August 7, 2012

Curing weather helm

NEWCOMERS TO SAILING are often surprised (and perhaps a little dismayed) when they discover that their boats suffer from weather helm. In their innocence, they never expected to have to pull their tillers up under their chins every time their boats heeled over in a puff of wind. Why, they ask, should a boat try to head into the wind just because the hull tilts one way or another?

Well, it’s not an easy question to answer, but here are some of the factors that cause weather helm on the average deep-keeled hull:

Ø Excessive beam, especially beam carried far aft

Ø A mast raked too far aft, or positioned too far aft

Ø The hull assuming an asymmetrical shape it heels

Ø Sails that are cut too full, or have stretched over the years

Ø The fact that when a boat heels, the center of effort of the sails moves farther out to leeward, away from the centerline of the boat, and thus has more leverage to shove the boat into the wind.  That’s why it’s usually advantageous to sail the boat as upright as possible.

Well-balanced boats have very little weather helm, and are more seaworthy than unbalanced hulls.  The problem is that unbalanced boats, such as the old International Offshore Rule racers, and the modern 60-foot racers,  are faster than balanced boats. That excessive beam carried far aft allows them to carry more sail. So their owners are prepared to take their chances, and strong, experienced crews help mitigate potential disasters.

The famous British designer, Laurent Giles, clung to the old philosophy that a yacht should have “the utmost docility and sureness of maneuvering at sea, in good or bad weather.”  He tried to design yachts that would maintain a steady course when left to their own devices, but respond instantly to the helm in heavy weather when there might be large seas to dodge. He also stressed that only a well-balanced yacht is capable of being left to her own devices, sailing, hove-to, or under bare poles.

In greatly simplified theory, the best-mannered boat would be a narrow-beamed double-ender under a low rig.  She should have similar areas immersed fore and aft so that the hull doesn’t dip at the bow or stern when heeling or rolling.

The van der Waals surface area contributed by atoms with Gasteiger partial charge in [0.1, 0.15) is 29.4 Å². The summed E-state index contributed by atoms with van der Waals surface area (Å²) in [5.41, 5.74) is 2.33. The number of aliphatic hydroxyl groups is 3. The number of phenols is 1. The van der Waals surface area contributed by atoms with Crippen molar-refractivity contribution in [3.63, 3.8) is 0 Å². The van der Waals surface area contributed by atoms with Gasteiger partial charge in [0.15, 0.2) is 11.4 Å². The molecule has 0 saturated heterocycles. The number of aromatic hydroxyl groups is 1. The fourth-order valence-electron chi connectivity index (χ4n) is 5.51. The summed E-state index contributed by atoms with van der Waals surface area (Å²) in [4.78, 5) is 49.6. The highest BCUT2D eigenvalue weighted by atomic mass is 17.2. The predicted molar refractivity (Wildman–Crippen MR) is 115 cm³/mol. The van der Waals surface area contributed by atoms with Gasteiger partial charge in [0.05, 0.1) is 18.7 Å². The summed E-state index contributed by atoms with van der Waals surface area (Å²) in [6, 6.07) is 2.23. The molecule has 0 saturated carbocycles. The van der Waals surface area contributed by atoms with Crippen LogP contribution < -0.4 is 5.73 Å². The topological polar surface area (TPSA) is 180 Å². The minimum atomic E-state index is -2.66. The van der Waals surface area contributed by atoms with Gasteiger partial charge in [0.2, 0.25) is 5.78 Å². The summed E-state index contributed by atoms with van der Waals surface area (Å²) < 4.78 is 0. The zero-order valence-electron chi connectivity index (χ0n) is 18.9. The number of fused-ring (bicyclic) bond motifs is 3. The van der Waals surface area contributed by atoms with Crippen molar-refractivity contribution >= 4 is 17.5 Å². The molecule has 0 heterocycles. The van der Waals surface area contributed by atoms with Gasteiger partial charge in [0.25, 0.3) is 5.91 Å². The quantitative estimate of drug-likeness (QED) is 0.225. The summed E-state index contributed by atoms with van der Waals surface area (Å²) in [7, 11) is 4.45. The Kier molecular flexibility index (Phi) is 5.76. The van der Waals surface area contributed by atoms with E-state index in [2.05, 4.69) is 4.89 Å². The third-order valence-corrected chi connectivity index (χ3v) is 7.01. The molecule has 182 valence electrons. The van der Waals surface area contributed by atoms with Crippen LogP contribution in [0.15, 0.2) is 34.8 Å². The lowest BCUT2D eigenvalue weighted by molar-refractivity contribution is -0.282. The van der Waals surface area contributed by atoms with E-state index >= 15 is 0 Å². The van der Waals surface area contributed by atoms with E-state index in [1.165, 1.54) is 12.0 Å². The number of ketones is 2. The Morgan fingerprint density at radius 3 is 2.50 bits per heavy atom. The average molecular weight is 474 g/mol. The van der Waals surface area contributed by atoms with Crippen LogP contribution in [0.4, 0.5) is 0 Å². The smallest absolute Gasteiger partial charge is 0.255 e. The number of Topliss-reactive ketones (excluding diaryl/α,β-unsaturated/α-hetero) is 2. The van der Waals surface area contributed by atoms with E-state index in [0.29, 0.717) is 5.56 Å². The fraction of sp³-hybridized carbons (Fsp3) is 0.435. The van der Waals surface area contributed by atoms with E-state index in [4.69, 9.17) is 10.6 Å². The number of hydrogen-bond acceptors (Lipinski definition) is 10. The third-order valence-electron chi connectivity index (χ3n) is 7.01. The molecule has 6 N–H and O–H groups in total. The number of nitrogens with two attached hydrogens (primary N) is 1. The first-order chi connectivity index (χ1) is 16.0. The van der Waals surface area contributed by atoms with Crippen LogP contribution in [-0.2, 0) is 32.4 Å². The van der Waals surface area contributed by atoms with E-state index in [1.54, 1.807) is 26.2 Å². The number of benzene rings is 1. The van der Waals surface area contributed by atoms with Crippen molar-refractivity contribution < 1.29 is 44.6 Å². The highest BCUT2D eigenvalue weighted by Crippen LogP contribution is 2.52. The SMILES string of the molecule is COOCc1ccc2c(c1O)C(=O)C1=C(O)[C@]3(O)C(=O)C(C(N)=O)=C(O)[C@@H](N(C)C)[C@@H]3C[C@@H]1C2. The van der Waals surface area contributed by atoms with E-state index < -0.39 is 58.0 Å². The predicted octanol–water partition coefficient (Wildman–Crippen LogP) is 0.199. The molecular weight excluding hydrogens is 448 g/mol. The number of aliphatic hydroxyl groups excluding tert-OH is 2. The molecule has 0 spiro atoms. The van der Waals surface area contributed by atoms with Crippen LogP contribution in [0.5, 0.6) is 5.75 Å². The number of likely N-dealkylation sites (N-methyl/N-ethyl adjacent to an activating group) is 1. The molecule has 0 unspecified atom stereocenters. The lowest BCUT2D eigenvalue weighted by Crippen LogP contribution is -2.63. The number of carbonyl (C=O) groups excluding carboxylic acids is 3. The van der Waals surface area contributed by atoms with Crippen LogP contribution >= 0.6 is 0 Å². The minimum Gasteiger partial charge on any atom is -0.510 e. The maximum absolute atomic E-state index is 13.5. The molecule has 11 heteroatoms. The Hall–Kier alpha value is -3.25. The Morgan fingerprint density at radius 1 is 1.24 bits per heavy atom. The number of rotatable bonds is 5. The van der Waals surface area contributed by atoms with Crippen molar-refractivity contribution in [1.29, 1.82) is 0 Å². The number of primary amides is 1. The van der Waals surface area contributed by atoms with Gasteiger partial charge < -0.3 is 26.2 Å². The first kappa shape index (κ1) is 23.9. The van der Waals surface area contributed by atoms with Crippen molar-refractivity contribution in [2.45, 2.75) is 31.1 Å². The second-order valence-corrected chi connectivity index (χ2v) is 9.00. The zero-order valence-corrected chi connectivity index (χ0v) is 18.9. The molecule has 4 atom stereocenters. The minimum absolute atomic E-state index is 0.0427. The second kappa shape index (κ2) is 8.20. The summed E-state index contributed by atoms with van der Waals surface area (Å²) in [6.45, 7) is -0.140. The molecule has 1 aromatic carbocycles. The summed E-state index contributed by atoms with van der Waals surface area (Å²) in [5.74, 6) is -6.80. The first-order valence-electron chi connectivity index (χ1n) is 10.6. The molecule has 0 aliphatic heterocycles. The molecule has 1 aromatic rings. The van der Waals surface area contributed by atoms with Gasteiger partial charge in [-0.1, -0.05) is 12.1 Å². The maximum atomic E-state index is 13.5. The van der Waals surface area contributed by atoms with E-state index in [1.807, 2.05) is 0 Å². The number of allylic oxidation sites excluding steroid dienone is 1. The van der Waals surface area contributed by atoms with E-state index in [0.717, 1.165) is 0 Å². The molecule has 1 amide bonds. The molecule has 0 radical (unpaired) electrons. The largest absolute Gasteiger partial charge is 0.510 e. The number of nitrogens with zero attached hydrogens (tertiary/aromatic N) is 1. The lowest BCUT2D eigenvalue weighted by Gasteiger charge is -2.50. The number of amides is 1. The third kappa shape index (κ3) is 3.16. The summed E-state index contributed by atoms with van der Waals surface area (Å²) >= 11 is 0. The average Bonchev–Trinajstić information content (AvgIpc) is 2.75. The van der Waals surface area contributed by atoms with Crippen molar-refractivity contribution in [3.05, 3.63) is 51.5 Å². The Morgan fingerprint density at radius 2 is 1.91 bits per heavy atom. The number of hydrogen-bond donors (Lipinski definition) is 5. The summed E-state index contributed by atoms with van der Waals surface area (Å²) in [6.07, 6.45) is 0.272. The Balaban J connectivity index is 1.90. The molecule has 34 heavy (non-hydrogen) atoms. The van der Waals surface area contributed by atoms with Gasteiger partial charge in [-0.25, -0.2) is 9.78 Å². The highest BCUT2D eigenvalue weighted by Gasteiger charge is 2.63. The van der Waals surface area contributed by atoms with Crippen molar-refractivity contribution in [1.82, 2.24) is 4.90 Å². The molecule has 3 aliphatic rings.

But yacht design is as much art as science, and naval architects don’t always get it right, not even the famous ones like Laurent Giles. The basic design factors for balance and seaworthiness are well known but there are too many pieces in the equation for every hull and rig to be perfect in all conditions of wind and sea.  Now and then, however, the pieces of the jigsaw fall into place, sometimes by sheer luck but more often by a lot of sweaty pushing and pulling, and a particular boat design earns a reputation for docility and easy handling in all conditions. Such boats are rare, but the newcomer saddled with weather helm will find that experience will eventually calm his beating heart. There  are many little tricks involving rigging, the setting of sails, and even the distribution of weight in the hull, that can ease the tug on the tiller or wheel.  It takes time to understand a boat but most of them will respond in the end.

Today’s Thought
Thus, thus I steer my bark, and sail
On even keel with gentle gale.
— Matthew Green, The Spleen, 1.

Tailpiece
“Waiter, there’s a fly in my soup.”
(23) “Please don’t wave your spoon about like that, sir — you’ll frighten the poor thing.”

(Drop by every Monday, Wednesday, Friday for a new Mainly about Boats column.)

2 comments:

Anonymous said...

"Waiter, there's a fly in my soup."
(24) "Yes sir; all the 'fly in my soup' jokes have made him suicidal!"

Belinda Del Pesco said...

Perfectly timed post. I've been searching the web for detailed descriptions (and videos) of weather helm and it's affect on various hulls & sails, and this was very helpful. Much to learn still, but I'll keep reading and listening. :) Thanks.